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Mounting Calls To Overhaul Media & Gaming Classifications

Calls for Australia to overhaul its popular PG category for films, television and computer games are mounting.

The Classification Board alongside The Walt Disney Company have joined children’s group in calling for the ‘parental guidance’ rating to be split into two categories: younger viewers and those approaching teens.

The arguments, however, are contained in submissions to the governments review of Australia’s classification rules.

The PG label was first developed in the late 1980s and is used to label films, television and computers games that may contain sex, nudity, coarse language, adult themes, drug use and violence.

Disney CEO Robert Iger. (Jordan Strauss/Invision/AP, FIle)

But Jenny Buckland, from the Australian Children’s Television Foundation, said the PG rating had become too broad and was being overused. One example is the family film Frozen 2 and Nine’s racy reality show Married at First Sight both being rated as PG.

‘Today, just about everything [for kids in the cinema] gets a PG rating,’ Buckland told the Sydney Morning Herald.

‘Little Women, on the other hand, got a G rating. It’s got some beefy scenes – it’s about death and things like that. They’re just shoving most things into PG and going, “The parents can work it out.” The consumer isn’t getting any sense of, “Who’s the target audience?”’

Buckland also said Australia was falling behind other European countries like Finland and the Netherlands that have developed multi0ple parental advice categories, based around a child’s development.

She said it would be most helpful if there were a general sense of what was suitable for a young child alongside a separate category of what was suitable for a teenager.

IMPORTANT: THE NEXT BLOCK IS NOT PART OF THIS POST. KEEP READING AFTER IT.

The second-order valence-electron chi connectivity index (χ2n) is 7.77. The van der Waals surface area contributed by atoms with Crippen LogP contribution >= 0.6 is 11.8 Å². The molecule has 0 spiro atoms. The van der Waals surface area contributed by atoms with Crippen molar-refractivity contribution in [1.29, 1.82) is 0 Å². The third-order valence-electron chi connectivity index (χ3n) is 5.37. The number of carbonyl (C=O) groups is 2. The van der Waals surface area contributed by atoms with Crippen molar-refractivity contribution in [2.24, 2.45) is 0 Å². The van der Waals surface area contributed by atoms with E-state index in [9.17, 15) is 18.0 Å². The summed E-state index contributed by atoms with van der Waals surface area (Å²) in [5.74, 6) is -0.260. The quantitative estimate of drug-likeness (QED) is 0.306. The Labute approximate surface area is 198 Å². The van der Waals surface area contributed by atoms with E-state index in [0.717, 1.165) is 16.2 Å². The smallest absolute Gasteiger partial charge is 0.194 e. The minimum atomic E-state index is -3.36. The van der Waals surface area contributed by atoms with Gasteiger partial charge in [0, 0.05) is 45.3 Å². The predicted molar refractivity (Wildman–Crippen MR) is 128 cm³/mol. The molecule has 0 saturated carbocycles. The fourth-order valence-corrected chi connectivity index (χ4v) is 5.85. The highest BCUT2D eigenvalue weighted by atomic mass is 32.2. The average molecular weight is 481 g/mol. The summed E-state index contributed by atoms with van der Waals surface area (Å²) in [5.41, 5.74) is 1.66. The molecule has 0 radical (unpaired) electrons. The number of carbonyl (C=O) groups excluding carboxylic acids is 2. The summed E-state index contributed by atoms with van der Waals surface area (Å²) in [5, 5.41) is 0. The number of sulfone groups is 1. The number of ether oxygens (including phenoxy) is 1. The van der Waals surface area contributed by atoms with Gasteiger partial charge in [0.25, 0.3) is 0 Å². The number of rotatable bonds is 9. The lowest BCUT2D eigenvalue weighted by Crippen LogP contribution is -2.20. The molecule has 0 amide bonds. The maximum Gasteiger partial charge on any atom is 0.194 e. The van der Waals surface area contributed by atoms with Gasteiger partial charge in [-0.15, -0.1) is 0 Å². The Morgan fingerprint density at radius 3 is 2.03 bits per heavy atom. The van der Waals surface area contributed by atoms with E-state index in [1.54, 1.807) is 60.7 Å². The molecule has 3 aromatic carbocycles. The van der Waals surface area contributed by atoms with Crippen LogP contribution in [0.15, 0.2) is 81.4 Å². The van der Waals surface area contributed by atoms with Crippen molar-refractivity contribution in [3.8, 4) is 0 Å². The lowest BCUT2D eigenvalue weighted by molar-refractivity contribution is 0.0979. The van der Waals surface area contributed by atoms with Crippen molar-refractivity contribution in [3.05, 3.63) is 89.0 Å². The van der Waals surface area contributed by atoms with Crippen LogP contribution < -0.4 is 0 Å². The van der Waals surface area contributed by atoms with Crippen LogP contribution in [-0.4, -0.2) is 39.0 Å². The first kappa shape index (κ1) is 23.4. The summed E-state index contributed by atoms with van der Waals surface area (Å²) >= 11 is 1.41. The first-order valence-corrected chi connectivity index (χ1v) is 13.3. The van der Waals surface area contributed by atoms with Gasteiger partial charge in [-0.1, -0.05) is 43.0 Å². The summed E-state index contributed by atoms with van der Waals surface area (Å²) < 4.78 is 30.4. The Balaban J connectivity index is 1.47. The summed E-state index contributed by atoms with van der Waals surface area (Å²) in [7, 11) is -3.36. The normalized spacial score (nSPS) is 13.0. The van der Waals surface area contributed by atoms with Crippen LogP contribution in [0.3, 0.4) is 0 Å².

(Photo: Nine Entertainment’s Married at First Sight)

The Classification Board itself has also echoed the calls, suggesting a new classification to sit between PG and M categories, given the high level of media targeting young people.

In its submission to the classification review, Disney wrote it was time to ‘introduce a PG13 category’ but also noted that self-classification was the best way forward

Not everyone agrees with an overhaul. Despite the Australian Subscription Television and Radio Association alongside Free TV Australia support a streamlining of the classification rules, both organisations agree that changes should not be made to the current rating categories.

Chief executive of Free TV Australia, Bridget Fair, said classifications carry a high level of consumer awareness.

‘The existing classification markings are long-standing and have a high level of consumer awareness… The reason they work so well is that they support parents to make the right decisions based on consumer advice and their children’s individual needs,’ Fair told the publication.

Meanwhile, some broadcasters and copyright holders don’t support an overhaul of the PH rating over concerns new categories will only turn away potential audiences. For example, if a PG13 rating was approved, an 11-year-old child may not be able to see a PG13 film at the cinema, according to the argument.

Leading the government’s classifications review is the Australian Press Council chair and former communications department boss Neville Stevens.

Stevens, a high-ranking public servant, is expected to hand down his list of recommendations to Communications Minister Paul Fletcher in March.

Fletcher has also highlighted the government’s wish for greater ‘harmonisation’ across broadcast TV, video games, cinema releases, online streaming and DVD sales and rentals.

Film, DVD and video gaming classifications are currently managed by the Classification Board while TV broadcasters mostly self-regulate.

The Australian Law Reform Commission has called for a uniform system across all classified media content since 2012.

Minister for Communications Paul Fletcher. (AAP Image/Mick Tsikas)

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